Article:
Indian cinema turned 100 on April 21, 2012. In a country where over 1,000 films are made every year, in several languages, when we celebrate a century of filmmaking excellence, how do we define Indian cinema?
Bollywood movies, naturally comprise the majority of Indian film industry, while regional films make up the rest (Tamil, Telugu, Kannada, Malayalam, Marathi, Oriya, Bengali, Gujarati, Bhojpuri etc). From Teflon coated candyfloss romances peppered with lavish song-dance sequences shot in exotic locales, gritty underworld flicks, coming of age pangs of 20-somethings, kick butt action capers to social melodramas and tickle you pink stories – the Indian movies have just about touched every genre of entertainment.
From mindoggling blockbusters to multiplex movies tailor-made for English speaking Indians, to typical ‘NRI’ films with enough emotional content to tug at the heartstrings of homesick Indian diaspora, the platter is huge and diverse.
The annual National Awards, in fact, makes it amply clear how little we know of Indian cinema beyond Bollywood and some regional language films. Not many of us were even aware that a language called Byari existed! The best feature film award for 2011 was also given to Byari(alongwith the Marathi film Deool), a film based on the dialect spoken by the people in it.
As we gear up to raise a toast to a cinema that’s 100 years old, it’s a moment of great national pride and glory for all Indians. Unlike other western film industries, the Indian film industries have not been too heavily influenced by the Hollywood film industry and continue to retain its local flavour, essence, emotions and dialect. Indian films get to do their share of globetrotting at prestigious world film festivals, Indian stars walk the red carpet in Cannes and other festivals along with their global counterparts, our films find their reviews by top international film journals and newspapers.
Granted, many Indian filmmakers continue to hope for Uncle Oscar‘s mini replica to adorn their trophy collection, but the endorsement isn’t all important anymore. India has its own distinct multi-lingual, multi-hued crop of films, some of them entertaining, some made for aesthetic pleasure, but all of them for your eyes only, for people like us.
Pather Panchali(1955) directed by Satyajit Ray was among the earliest Indian films to have received global recognition (it got 11 international awards). Indian cinema has an identity that is very unique and unmatched. We have moved from the black and white silent films to 3D, but our cinema continues to retain its basic essence – to thrill. Even as internet downloads and television continue to cannibalize the theatrical revenues of Indian films, the lure of the 35 mm is something else altogether.
Of course it would be nice if regional films were given the much needed leg-up and importance they deserve. Not many Indians are aware of the immense talent that lies in regional film industries. It takes the occasional Kahaani, to show India the versatility of character actors Parambrata Chattopadhaya and Saswata Chatterjee (the man who made Bob Biswas, the most iconic baddie in just a 10 minute role!), or a 160 crore (rough estimate) film ( Endhiran: The Robot) made by Shankar to prove how technologically advanced Indian cinema really is.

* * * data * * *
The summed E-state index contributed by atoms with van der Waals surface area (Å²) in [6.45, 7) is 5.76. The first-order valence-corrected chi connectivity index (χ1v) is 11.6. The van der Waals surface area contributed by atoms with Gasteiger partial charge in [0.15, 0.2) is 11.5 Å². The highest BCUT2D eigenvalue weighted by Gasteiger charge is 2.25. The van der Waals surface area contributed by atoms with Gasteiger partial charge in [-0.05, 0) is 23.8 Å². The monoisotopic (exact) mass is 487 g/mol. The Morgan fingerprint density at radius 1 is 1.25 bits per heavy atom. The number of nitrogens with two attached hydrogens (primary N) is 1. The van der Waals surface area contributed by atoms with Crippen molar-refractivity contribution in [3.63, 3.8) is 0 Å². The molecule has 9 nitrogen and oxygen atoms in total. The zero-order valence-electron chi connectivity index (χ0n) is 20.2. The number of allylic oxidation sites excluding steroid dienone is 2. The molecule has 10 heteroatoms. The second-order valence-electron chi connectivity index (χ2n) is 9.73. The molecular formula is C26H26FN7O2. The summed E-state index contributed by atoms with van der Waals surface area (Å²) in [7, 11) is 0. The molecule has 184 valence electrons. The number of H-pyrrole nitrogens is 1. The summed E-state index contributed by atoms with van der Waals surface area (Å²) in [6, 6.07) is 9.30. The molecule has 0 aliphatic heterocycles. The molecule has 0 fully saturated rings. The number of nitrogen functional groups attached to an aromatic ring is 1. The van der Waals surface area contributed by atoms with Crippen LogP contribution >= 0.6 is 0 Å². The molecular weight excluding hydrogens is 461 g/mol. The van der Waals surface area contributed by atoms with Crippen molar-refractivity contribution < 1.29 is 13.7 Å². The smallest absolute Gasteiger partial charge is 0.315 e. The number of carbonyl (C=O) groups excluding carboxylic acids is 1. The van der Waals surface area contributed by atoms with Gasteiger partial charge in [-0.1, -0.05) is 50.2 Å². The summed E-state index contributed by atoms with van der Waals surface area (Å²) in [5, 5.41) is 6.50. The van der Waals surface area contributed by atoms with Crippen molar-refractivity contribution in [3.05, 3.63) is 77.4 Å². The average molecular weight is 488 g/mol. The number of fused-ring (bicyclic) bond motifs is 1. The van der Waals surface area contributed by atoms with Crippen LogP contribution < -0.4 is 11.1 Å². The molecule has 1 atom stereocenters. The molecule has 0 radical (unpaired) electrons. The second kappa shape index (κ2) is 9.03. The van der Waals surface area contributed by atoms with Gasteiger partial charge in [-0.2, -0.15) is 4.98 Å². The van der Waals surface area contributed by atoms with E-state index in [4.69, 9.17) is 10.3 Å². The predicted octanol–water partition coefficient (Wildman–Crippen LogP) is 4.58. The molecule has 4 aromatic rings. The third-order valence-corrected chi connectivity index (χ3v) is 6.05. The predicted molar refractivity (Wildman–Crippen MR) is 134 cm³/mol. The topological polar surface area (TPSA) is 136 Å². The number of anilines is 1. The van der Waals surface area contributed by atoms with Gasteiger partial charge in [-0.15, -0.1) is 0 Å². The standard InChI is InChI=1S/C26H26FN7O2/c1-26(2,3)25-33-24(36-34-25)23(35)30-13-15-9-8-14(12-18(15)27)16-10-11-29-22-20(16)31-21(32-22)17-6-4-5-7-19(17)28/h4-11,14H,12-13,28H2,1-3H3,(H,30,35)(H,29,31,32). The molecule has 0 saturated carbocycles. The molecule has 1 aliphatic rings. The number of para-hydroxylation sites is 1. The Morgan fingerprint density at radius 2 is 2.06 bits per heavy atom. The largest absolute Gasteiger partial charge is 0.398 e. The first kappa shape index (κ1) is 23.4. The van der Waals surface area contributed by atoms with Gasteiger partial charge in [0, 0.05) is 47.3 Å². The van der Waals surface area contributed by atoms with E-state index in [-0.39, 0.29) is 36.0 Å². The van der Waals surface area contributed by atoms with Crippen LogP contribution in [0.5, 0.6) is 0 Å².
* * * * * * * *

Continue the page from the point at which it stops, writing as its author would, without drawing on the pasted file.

Perhaps we’d be better equipped to define Indian cinema if we get to see good films in Tamil, Telugu, Kannada, Bhojpuri, Marathi, Bengali, Assamese (and may be even Byari), with subtitled versions in multiplexes, or on national television. A century later, surely, this is the least we can ask for, if Indian cinema needs to leapfrog into the next century with bigger and better strides, ahead of its western and Oriental counterparts.
History of Indian Cinema
History of Indian cinema made its journey from the silent era through the golden age. India witnessed the arrival of cinema in the year 1896.
History of Indian cinema dated back to the year 1896. The Lumiere Brothers first demonstrated the art of cinema to the sub continent. Bombay was the first Indian city that screened Cinematography, six short films by the Lumiere Brothers. The success of these films led to the screening of more foreign films, for instance, Vitagraph by James B. Stewart and Moto-Photoscope by Ted Hughes. In other words introduction of cinema in India took place with the aid of the colonisers.) The Indian film industry is the oldest and the largest in the world with over 1200 movies released annually
A kaleidoscopic view of history of India includes the pioneering efforts of Save Dada (Harischandra Sakharam Bhatavdekar). He made two short films as early as in 1897. The first short films in India were directed by Hiralal Sen, starting with Flower of Persia (1898). In 1900 the entire Indian entertainment sector underwent huge changes and the emergence of Dadasaheb Phalke took Indian cinema to new heights. Thus the path breaking film of the Silent era, Raja Harishchandra, was released in 1913. During this time and the era of the talkies the main sources for Indian films were the mythological texts. The rapid growth of the Indian cinema led to the end of the silent era and ushered in the era of the talkies. The latter introduced the Indian cinema in a completely new way to the audiences. Now one could hear the actors and actresses talk, laugh, sing and cry. Initially films were primarily made in Hindi, Tamil, Bengali and Telugu and these films proved to be phenomenal successes.
1930s and 1940s witnessed the rise of film personalities, such as, Debaki Bose, Chetan Anand, S.S. Vasan, Nitin Bose and others. Their contributions helped the Indian cinema to grow further. By this time apart from Bombay (Mumbai), the film industry shaped up well in down south too. The Tamil, Telugu and Kannada film industries were making indigenous films as well. By late 1940s films in India were made in various languages but the religious influence was predominant. With struggle for independence the entire scenario altered. Indian cinema now saw films based on the then contemporary social issues. Movies no longer were limited to the periphery of entertainment; they were now potent instruments to educate the masses as well.
The golden period in the history of Indian cinema is attributed to the 1950s. Guru Dutt, Mehboob Khan, Raj Kapoor, Balraj Sahani, Nargis, Bimal Roy, Meena Kumari, Madhubala, Dilip Kumar graced the screens. In south India esteemed actors like Rajkumar, Gemini Ganesan, NT Rama Rao and several other actors and actresses entertained the audiences. Besides them numerous singers, composers, scriptwriters, cameramen and other technicians lend a helping hand in making some of the most outstanding films that carved their own niches in the history of Indian cinema.